If it wasn’t enough to build The Most Revolutionary Small Car (1973 Civic) And The Most Influential Modern Car In America, (1976 Accord), in 1982, Honda revolutionized the industry again by opening the first modern transplant factory (VW’s brief experiment notwithstanding). Honda’s timing was perfect too, coming right on the heels of the 1981 Voluntary Export Restraint Agreement (“VER”). At a time when the Made In USA flag was being waved even by WalMart, Honda looked like a genius. American workers in depressed rust-belt Marysville, Ohio were cranking out exactly what the market wanted: a high-quality efficient compact car. No wonder this Accord set the stage for its climb to the the number one sales spot just a few years down the all-American road.
If memory serves me, Marysville only cranked out the sedans, at least to start with. So this red hatchback coupe may well be of Japanese origin. No matter; although some aficionados of the brand claimed to be able to tell the difference between domestic and Japanese built Accords, in reality there was no substantial difference. And in a way, that was the really the biggest story of all.
Quality at US car plants had been slipping precariously all through the seventies, and the whole domestic industry’s rep was in tatters. Botched new cars like the Aspen/Volare (1976) and GM’s X-Bodies (Citation, etc; 1981) fueled the exodus to quality, which the Japanese had been sending this way for some time. But the idea of a US-built Honda was not nearly as easy to swallow then as it soon became.
The whole story of Honda’s unexpected arrival in Marysville was fascinating to watch as it unfolded; an experiment in trust-building all the way around. But it soon became the model that has been, and still is being replicated repeatedly, although generally further south to be more securely away from the clutches of the UAW.
I remember being a bit dubious myself; we’d convinced ourselves that American auto workers could never meet the notorious standards of what we saw on tv from the Japanese factories: calisthenics, gleaming factories, workers able to stop the line without retribution, and workers meeting regularly to figure out ways to improve build quality as well as to reduce costs. Compared to what had been going (wildcat strikes, sabotage) on at GM’s Lordstown, Ohio plant not far away, it might as well have been another planet.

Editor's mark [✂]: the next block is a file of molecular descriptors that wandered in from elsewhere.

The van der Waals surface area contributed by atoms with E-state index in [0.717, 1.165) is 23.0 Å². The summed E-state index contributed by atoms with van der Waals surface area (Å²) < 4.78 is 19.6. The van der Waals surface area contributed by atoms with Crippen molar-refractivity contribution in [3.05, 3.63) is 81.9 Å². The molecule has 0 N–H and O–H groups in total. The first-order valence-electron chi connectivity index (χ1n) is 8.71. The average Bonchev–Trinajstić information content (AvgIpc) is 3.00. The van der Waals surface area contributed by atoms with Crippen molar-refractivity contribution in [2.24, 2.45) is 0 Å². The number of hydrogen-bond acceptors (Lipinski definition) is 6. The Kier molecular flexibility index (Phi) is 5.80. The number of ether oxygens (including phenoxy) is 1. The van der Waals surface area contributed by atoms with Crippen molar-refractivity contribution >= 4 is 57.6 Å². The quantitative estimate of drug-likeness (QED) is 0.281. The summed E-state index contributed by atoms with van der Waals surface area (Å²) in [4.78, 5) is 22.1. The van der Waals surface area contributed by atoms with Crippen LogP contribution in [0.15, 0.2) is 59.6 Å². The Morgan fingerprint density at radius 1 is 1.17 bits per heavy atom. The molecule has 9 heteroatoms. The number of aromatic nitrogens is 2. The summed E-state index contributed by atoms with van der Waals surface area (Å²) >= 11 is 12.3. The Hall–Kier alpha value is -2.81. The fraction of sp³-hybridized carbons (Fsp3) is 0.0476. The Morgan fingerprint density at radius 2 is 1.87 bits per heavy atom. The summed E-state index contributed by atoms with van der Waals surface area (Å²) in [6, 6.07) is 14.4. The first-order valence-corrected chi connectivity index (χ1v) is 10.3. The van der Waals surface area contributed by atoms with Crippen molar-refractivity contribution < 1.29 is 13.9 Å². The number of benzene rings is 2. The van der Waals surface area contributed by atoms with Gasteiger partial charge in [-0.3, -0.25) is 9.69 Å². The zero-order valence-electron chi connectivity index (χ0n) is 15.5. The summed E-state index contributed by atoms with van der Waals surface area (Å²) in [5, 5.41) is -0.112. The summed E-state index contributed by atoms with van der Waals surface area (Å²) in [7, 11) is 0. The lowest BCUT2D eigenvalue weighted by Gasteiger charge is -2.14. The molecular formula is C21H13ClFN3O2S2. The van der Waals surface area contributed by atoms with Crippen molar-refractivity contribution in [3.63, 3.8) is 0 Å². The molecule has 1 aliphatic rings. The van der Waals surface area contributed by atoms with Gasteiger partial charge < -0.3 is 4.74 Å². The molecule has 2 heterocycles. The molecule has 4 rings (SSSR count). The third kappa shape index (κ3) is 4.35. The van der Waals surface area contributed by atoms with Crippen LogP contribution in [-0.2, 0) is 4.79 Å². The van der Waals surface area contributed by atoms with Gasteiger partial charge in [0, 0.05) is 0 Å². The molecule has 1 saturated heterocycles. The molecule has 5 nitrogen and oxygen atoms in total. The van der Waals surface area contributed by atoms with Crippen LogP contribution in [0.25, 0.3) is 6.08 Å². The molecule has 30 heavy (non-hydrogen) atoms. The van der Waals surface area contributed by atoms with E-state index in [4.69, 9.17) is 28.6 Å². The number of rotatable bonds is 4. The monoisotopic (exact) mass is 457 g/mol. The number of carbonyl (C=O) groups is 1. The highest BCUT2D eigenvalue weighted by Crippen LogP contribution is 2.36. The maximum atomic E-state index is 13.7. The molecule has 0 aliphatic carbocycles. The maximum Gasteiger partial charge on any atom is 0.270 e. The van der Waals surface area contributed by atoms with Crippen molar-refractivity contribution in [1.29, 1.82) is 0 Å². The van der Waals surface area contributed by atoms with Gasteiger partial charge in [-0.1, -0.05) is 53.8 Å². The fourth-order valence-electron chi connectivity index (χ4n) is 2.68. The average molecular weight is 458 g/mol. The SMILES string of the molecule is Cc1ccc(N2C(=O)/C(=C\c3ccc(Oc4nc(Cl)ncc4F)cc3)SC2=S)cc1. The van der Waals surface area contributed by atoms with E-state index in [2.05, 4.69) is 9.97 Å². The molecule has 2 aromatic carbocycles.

But the time was over-ripe for a revolution in car production, and the UAW knew it too. Throughout the eighties and ninetees, the Marysville model was increasingly adopted as America’s own. GM entered into a joint venture with Toyota (NUMMI), Chrysler did the same with Mitsubishi (Diamond Star), and the experiences gained are now SOP. But in 1982, Honda was the true pioneer.
So what about these gen2 Accords as cars other than industry history? They typified the steady incremental improvements Accords would (generally) see every four years, until more recent times, anyway. Size was up, as always. The second generation had a decidedly more substantial feel to them, and was the first step in its evolution from a compact to today’s full-sized car. But none of the precision feel was lost; if anything, the gen2 Accord felt better built and exuded a distinctly higher quality feel.
Mechanically, the prior Accord’s 1751 cc CVCC four was carried over, to be enlarged to 1830 cc in 1984. They still had carburetors, which Honda somehow managed to make work remarkably well in that era of rapidly tightening emission controls. With 75 hp, the Accord was decidedly not a sporty car per se, yet it was always quite willing to impersonate one. Honda never really pursued any over enhancement of the Accord’s sporty abilities, instead choosing focusing more on the profit-rich upscale direction, with the 1984 SE-i which sported fuel injection, 101 hp, but a decidedly plusher interior. No Brougham, though.
These Accords were what Accords have always been: providing a degree of tactical and mechanical refinement one step ahead of the competition. And of course with legendary reliability. There are a fair number of this generation still in front line duty hereabouts, but there vulnerability to rust in other climes is known. I picked these two, because they’re both of the first two year variants (’82-’83), before the front end restyle. I happen like this style better.
The jump that Honda had over Toyota in this era was remarkable. Honda was already introducing second generation FWD cars and US-built ones at that, while Toyota was still selling RWD compacts. The Accord would become the first Japanese nameplate to reach the top of the US sales stats in 1989. Heady times, and decidedly revolutionary ones at that. That doesn’t exactly happen very often, the closest thing being Hyundai’s recent explosion. But they’re really just playing by Honda’s play book, as old and tattered as it now is.